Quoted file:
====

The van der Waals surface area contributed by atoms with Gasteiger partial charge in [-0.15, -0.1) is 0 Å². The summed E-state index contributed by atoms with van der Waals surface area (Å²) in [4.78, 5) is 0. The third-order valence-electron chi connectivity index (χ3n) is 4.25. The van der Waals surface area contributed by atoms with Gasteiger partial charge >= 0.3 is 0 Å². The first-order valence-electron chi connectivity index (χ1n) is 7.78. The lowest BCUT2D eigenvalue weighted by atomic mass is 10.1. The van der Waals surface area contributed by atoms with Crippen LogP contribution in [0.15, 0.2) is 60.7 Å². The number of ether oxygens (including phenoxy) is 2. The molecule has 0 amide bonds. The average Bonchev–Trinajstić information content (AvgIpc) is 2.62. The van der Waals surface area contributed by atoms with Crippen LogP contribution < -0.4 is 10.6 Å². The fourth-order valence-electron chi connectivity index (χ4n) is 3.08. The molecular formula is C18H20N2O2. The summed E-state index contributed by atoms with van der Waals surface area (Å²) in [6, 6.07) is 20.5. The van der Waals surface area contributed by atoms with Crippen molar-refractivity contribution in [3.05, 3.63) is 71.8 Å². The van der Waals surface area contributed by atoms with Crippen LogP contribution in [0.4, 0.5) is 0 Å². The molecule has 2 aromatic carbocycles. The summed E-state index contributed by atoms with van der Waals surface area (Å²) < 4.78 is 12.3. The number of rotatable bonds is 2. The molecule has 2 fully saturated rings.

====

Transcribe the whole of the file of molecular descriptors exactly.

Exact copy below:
The van der Waals surface area contributed by atoms with Gasteiger partial charge in [-0.15, -0.1) is 0 Å². The summed E-state index contributed by atoms with van der Waals surface area (Å²) in [4.78, 5) is 0. The third-order valence-electron chi connectivity index (χ3n) is 4.25. The van der Waals surface area contributed by atoms with Gasteiger partial charge >= 0.3 is 0 Å². The first-order valence-electron chi connectivity index (χ1n) is 7.78. The lowest BCUT2D eigenvalue weighted by atomic mass is 10.1. The van der Waals surface area contributed by atoms with Crippen LogP contribution in [0.15, 0.2) is 60.7 Å². The number of ether oxygens (including phenoxy) is 2. The molecule has 0 amide bonds. The average Bonchev–Trinajstić information content (AvgIpc) is 2.62. The van der Waals surface area contributed by atoms with Crippen LogP contribution < -0.4 is 10.6 Å². The fourth-order valence-electron chi connectivity index (χ4n) is 3.08. The molecular formula is C18H20N2O2. The summed E-state index contributed by atoms with van der Waals surface area (Å²) in [6, 6.07) is 20.5. The van der Waals surface area contributed by atoms with Crippen molar-refractivity contribution in [3.05, 3.63) is 71.8 Å². The van der Waals surface area contributed by atoms with Crippen LogP contribution in [0.4, 0.5) is 0 Å². The molecule has 2 aromatic carbocycles. The summed E-state index contributed by atoms with van der Waals surface area (Å²) < 4.78 is 12.3. The number of rotatable bonds is 2. The molecule has 2 fully saturated rings.